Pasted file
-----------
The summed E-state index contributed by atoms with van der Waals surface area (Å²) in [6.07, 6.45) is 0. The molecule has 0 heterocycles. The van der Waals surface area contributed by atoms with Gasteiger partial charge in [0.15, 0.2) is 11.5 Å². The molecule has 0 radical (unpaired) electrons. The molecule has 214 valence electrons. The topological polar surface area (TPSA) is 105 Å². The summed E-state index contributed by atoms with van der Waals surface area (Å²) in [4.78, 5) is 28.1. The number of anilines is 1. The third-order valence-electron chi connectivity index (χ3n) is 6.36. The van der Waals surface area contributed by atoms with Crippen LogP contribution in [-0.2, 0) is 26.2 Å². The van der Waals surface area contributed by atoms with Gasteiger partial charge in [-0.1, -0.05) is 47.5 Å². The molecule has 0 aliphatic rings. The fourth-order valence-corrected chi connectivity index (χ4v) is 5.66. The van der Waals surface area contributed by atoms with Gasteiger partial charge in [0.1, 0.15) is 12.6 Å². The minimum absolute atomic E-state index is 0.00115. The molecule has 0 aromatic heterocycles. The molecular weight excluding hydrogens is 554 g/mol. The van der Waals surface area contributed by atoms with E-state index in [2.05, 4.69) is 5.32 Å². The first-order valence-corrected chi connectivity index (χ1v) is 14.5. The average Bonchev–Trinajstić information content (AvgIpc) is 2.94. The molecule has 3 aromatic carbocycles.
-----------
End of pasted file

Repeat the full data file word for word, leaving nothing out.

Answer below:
The summed E-state index contributed by atoms with van der Waals surface area (Å²) in [6.07, 6.45) is 0. The molecule has 0 heterocycles. The van der Waals surface area contributed by atoms with Gasteiger partial charge in [0.15, 0.2) is 11.5 Å². The molecule has 0 radical (unpaired) electrons. The molecule has 214 valence electrons. The topological polar surface area (TPSA) is 105 Å². The summed E-state index contributed by atoms with van der Waals surface area (Å²) in [4.78, 5) is 28.1. The number of anilines is 1. The third-order valence-electron chi connectivity index (χ3n) is 6.36. The van der Waals surface area contributed by atoms with Crippen LogP contribution in [-0.2, 0) is 26.2 Å². The van der Waals surface area contributed by atoms with Gasteiger partial charge in [-0.1, -0.05) is 47.5 Å². The molecule has 0 aliphatic rings. The fourth-order valence-corrected chi connectivity index (χ4v) is 5.66. The van der Waals surface area contributed by atoms with Gasteiger partial charge in [0.1, 0.15) is 12.6 Å². The minimum absolute atomic E-state index is 0.00115. The molecule has 0 aromatic heterocycles. The molecular weight excluding hydrogens is 554 g/mol. The van der Waals surface area contributed by atoms with E-state index in [2.05, 4.69) is 5.32 Å². The first-order valence-corrected chi connectivity index (χ1v) is 14.5. The average Bonchev–Trinajstić information content (AvgIpc) is 2.94. The molecule has 3 aromatic carbocycles.